EL PASO, Texas — Six-month-old Alan Ivan gurgled in his mother's arms, round cheeks fattening into a smile as she bounced him up and down. He was a happy baby, oblivious to the distance he had just traveled or what it might mean for his future.
For almost 10 days, Micaela, 20, and her son had slept on buses throughout Mexico. They had left their home in a mountain region of Guatemala to try to unite with Micaela's husband and daughter in Alabama. But like thousands of families who attempt to come to the U.S., they were apprehended by the Border Patrol. That night, they slept on the floor of a frigid holding cell.
"We suffered," she said.
But Micaela and those who slept beside her may have been among the lucky ones. They arrived in a moment of limbo, between the end of a federal policy that separated families, and the beginning of the Trump administration's plans for what may become a detention system to hold immigrant families by the thousands.
Since April, when Attorney General Jeff Sessions unveiled a "zero-tolerance" policy, the government has routinely brought federal criminal charges against migrants apprehended crossing the border without authorization, including parents traveling with children. Parents went to jail while their children were dispersed to a vast network of shelters across the country for "unaccompanied minors."
But on Wednesday, the day after Micaela was apprehended, President Donald Trump signed an executive order effectively halting the family separations that his own administration had instituted.
The president's about-face came after a firestorm of protest about the callousness and upheaval of separating 2,300 kids from their parents, but the shift brought fresh confusion of its own.
Overwhelmed courts dismissed cases. Migrants who had been apprehended as the order went into place still faced immigration proceedings, but avoided being separated. In the chaos, the numbers arriving quickly outstripped the capacity to detain families together. Agencies at the border began to process and release families with ankle monitors, much as they had before "zero-tolerance" went into effect.
Mothers, fathers and children boarded buses and planes to reunite with friends and family while their cases work their way through the system, which can take years.
Micaela and the two other women she was traveling with were among the migrants who, because of an accident of timing, avoided family separation, family detention and criminal prosecution. On Friday, they arrived at the office of Cynthia Lopez, an immigration attorney and part of a network of El Paso volunteers who are helping migrant families. Lopez's staff had gathered donated items, like diapers and coloring books, and planned to shuttle the women and children to the Greyhound station later that evening. They would board buses bound for Alabama.
Among the three indigenous women from the Guatemalan highlands, where many only speak Mayan languages, Maria Salazar, 23, was the sole mother fluent in Spanish. She said the women were coming to work, and to have a better life. "There, we have no money, no land to work," Salazar said.
Eight days before she was apprehended, she and her 3-year-old son Miguel left their home. They took buses through Mexico. When they arrived in Ciudad Juarez on Tuesday, they began to walk. They crossed under an international bridge into El Paso. The Border Patrol found them moments after they reached Texas. Agents took them to one holding center, then another.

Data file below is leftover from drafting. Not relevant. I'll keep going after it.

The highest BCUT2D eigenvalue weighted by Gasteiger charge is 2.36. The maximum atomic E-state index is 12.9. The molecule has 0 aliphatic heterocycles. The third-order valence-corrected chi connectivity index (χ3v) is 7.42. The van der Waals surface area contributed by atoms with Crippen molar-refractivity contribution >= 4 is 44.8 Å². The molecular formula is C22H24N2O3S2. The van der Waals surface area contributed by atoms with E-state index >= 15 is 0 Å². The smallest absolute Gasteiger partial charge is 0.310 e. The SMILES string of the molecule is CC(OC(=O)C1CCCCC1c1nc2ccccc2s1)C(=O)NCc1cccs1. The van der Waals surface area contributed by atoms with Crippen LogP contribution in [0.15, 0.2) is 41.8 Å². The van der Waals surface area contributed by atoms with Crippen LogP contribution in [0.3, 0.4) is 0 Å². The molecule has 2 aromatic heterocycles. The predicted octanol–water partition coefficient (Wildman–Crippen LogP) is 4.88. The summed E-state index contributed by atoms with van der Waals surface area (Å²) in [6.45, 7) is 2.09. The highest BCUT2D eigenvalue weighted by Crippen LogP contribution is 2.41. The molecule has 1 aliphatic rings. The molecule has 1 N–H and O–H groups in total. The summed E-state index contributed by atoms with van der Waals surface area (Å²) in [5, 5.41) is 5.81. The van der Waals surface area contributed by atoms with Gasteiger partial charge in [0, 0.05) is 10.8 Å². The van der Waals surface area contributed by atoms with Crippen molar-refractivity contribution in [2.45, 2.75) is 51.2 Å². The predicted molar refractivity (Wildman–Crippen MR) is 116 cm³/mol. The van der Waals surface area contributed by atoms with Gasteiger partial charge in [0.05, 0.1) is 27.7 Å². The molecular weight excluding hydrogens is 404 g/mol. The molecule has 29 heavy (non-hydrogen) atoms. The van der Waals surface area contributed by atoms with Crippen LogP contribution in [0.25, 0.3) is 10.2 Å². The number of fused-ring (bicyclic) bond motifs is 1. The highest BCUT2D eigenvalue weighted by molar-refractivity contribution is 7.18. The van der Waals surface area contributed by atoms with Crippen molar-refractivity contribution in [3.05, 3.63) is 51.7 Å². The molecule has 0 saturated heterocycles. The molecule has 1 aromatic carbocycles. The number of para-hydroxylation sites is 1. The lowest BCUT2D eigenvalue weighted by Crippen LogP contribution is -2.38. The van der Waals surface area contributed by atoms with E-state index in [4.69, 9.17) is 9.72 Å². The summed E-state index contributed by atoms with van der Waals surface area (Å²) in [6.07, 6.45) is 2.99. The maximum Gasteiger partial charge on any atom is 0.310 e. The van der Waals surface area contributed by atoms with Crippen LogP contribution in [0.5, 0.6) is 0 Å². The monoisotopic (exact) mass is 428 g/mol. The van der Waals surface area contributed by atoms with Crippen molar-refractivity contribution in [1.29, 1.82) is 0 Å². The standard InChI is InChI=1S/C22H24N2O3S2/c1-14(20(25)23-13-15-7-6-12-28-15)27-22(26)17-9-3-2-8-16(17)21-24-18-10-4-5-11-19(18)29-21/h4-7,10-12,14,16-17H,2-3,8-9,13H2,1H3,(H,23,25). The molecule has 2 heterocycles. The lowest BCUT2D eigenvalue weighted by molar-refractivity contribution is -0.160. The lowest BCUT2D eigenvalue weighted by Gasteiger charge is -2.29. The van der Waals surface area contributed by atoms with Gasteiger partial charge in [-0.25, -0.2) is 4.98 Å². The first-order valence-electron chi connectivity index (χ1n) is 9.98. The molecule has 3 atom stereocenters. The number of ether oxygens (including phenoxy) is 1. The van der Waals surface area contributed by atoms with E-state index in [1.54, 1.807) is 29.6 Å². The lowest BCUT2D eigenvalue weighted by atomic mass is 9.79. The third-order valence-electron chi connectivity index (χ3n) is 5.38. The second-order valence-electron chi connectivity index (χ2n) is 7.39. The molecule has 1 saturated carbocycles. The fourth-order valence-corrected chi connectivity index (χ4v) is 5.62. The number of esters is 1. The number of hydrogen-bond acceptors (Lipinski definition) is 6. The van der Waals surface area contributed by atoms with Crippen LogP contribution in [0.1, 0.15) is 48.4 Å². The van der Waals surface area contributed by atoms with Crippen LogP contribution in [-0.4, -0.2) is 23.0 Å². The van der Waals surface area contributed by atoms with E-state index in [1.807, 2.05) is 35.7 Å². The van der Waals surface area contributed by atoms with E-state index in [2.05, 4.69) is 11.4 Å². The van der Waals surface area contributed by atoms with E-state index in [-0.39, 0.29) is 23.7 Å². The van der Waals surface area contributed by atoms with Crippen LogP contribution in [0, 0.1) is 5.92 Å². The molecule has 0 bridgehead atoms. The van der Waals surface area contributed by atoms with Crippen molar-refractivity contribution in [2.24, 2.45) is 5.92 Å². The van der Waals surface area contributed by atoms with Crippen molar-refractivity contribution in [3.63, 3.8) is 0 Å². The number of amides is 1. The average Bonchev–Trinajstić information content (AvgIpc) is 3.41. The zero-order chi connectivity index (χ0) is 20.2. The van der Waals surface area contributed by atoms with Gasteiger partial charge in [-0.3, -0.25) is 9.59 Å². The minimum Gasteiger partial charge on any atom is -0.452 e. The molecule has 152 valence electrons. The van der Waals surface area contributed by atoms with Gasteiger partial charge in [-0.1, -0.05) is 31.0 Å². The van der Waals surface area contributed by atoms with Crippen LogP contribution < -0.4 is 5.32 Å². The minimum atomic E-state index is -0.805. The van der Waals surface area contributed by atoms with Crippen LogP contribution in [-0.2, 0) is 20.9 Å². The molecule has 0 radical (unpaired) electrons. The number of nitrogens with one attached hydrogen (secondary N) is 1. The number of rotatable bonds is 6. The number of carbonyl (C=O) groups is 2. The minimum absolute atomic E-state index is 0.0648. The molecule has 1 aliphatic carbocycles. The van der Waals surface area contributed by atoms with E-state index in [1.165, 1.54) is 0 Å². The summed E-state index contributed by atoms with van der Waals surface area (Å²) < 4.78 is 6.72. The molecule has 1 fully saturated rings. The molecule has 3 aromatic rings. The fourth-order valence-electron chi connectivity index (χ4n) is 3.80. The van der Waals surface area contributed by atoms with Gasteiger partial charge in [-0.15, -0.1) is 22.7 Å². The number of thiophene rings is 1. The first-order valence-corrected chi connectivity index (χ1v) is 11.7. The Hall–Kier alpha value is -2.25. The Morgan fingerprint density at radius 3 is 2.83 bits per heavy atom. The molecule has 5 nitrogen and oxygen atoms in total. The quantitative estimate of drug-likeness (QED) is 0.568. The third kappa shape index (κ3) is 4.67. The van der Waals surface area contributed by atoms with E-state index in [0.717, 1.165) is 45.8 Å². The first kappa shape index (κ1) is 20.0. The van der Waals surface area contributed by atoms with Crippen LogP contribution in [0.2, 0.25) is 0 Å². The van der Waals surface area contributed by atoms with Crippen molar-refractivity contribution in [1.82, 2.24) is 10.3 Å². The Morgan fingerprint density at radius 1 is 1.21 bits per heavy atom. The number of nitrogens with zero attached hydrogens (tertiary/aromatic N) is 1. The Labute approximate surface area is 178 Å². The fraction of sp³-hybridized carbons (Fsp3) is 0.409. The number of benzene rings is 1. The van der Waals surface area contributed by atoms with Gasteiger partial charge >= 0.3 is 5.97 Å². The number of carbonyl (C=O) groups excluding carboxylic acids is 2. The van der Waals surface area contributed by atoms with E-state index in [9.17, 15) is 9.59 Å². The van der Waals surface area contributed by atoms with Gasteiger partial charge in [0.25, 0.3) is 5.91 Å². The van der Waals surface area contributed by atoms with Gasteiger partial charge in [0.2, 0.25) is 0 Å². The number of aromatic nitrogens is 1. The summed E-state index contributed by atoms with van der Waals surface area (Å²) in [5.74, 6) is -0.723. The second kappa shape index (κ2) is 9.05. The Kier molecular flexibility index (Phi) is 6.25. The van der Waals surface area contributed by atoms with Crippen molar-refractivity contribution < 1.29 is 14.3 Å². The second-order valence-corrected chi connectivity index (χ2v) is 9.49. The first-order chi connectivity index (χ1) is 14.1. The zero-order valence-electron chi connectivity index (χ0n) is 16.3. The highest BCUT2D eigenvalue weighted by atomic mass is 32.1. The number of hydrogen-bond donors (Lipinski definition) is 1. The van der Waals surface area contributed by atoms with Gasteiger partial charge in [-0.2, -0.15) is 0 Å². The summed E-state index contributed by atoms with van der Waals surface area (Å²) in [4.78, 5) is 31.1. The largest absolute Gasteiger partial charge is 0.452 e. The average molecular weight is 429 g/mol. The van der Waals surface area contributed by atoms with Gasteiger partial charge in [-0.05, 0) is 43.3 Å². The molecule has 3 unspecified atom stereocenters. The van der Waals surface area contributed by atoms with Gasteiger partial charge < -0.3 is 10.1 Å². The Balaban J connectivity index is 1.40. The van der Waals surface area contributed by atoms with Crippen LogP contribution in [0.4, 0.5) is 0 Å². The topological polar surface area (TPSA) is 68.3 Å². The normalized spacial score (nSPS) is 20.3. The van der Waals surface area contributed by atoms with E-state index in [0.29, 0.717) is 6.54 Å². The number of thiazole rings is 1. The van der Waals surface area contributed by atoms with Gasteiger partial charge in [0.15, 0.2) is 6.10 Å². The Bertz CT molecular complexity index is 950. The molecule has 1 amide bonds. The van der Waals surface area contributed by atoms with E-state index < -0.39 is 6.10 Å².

"There were many women with children, and men as well — a thousand, I think, maybe more," said Salazar. She said they slept 13 to a cell. "There on the floor, without blankets. It was very cold."
From there officials took them to a processing center, where they were fitted with ankle monitors. The following day, they were taken by bus to a shelter at a local church, which gave them some fresh clothes and helped them contact family and friends.
A few hours before the women left El Paso, a volunteer doctor examined the tired children to make sure they were healthy. Three-year-old Juan perked up when one of the volunteers offered him a bright green ice pop.
As Dr. Ittay Moreno peeled off Juan's shirt, the boy began to cry. His mother calmed him, speaking in Q'anjob'al, their Mayan language. Angry scratches marked his narrow back, mementos of scrambling through the brush at the border. A volunteer distracted Juan with a cookie as Moreno rubbed ointment on his raw skin.
Micaela's son, Alan Ivan, was the last child in line. Moreno checked his eyes, took his temperature, and gently placed him on a scale covered by a blue towel. The baby fussed in the few moments he was left alone. "Sorry, little dude," Moreno said as he picked him up.
Moreno told the mothers that despite being tired, and slightly underweight, the children were, overall, healthy. He gave them cream for the bug bites that dotted their arms and chests.
Then a volunteer gathered the women together and tried to explain the next leg of their trip. First they would go to Dallas, and from there, transfer to another bus. In Alabama, Micaela would have to catch a third bus to reach the town where her husband and her 2-year-old daughter waited for them. Her ankle monitor would track her all the way, so Immigration and Customs Enforcement (ICE) could find her when her court date arrived.